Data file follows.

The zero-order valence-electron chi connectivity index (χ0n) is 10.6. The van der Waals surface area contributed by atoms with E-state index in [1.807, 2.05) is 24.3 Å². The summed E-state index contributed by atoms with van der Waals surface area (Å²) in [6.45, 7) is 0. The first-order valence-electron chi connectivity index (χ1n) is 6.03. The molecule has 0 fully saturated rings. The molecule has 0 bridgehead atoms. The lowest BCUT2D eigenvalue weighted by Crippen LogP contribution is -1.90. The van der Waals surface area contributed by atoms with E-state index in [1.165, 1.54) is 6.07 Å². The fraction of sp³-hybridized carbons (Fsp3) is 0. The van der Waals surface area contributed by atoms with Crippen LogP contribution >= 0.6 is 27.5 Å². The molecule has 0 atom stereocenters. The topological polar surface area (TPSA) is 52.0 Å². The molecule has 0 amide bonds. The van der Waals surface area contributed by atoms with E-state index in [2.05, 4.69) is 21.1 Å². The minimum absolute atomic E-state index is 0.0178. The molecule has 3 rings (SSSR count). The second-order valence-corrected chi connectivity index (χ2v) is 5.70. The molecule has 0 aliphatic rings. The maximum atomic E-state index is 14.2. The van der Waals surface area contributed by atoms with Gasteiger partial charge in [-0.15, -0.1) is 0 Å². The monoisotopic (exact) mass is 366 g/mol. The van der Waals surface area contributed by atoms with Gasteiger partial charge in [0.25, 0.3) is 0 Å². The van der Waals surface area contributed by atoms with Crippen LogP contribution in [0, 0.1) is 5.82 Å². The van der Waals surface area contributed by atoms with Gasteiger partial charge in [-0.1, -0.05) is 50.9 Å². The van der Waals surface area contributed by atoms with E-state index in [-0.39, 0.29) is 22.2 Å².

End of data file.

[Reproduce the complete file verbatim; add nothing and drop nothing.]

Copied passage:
The zero-order valence-electron chi connectivity index (χ0n) is 10.6. The van der Waals surface area contributed by atoms with E-state index in [1.807, 2.05) is 24.3 Å². The summed E-state index contributed by atoms with van der Waals surface area (Å²) in [6.45, 7) is 0. The first-order valence-electron chi connectivity index (χ1n) is 6.03. The molecule has 0 fully saturated rings. The molecule has 0 bridgehead atoms. The lowest BCUT2D eigenvalue weighted by Crippen LogP contribution is -1.90. The van der Waals surface area contributed by atoms with E-state index in [1.165, 1.54) is 6.07 Å². The fraction of sp³-hybridized carbons (Fsp3) is 0. The van der Waals surface area contributed by atoms with Crippen LogP contribution >= 0.6 is 27.5 Å². The molecule has 0 atom stereocenters. The topological polar surface area (TPSA) is 52.0 Å². The molecule has 0 amide bonds. The van der Waals surface area contributed by atoms with E-state index in [2.05, 4.69) is 21.1 Å². The minimum absolute atomic E-state index is 0.0178. The molecule has 3 rings (SSSR count). The second-order valence-corrected chi connectivity index (χ2v) is 5.70. The molecule has 0 aliphatic rings. The maximum atomic E-state index is 14.2. The van der Waals surface area contributed by atoms with Gasteiger partial charge in [-0.15, -0.1) is 0 Å². The monoisotopic (exact) mass is 366 g/mol. The van der Waals surface area contributed by atoms with Gasteiger partial charge in [0.25, 0.3) is 0 Å². The van der Waals surface area contributed by atoms with Crippen LogP contribution in [0, 0.1) is 5.82 Å². The van der Waals surface area contributed by atoms with Gasteiger partial charge in [-0.1, -0.05) is 50.9 Å². The van der Waals surface area contributed by atoms with E-state index in [-0.39, 0.29) is 22.2 Å².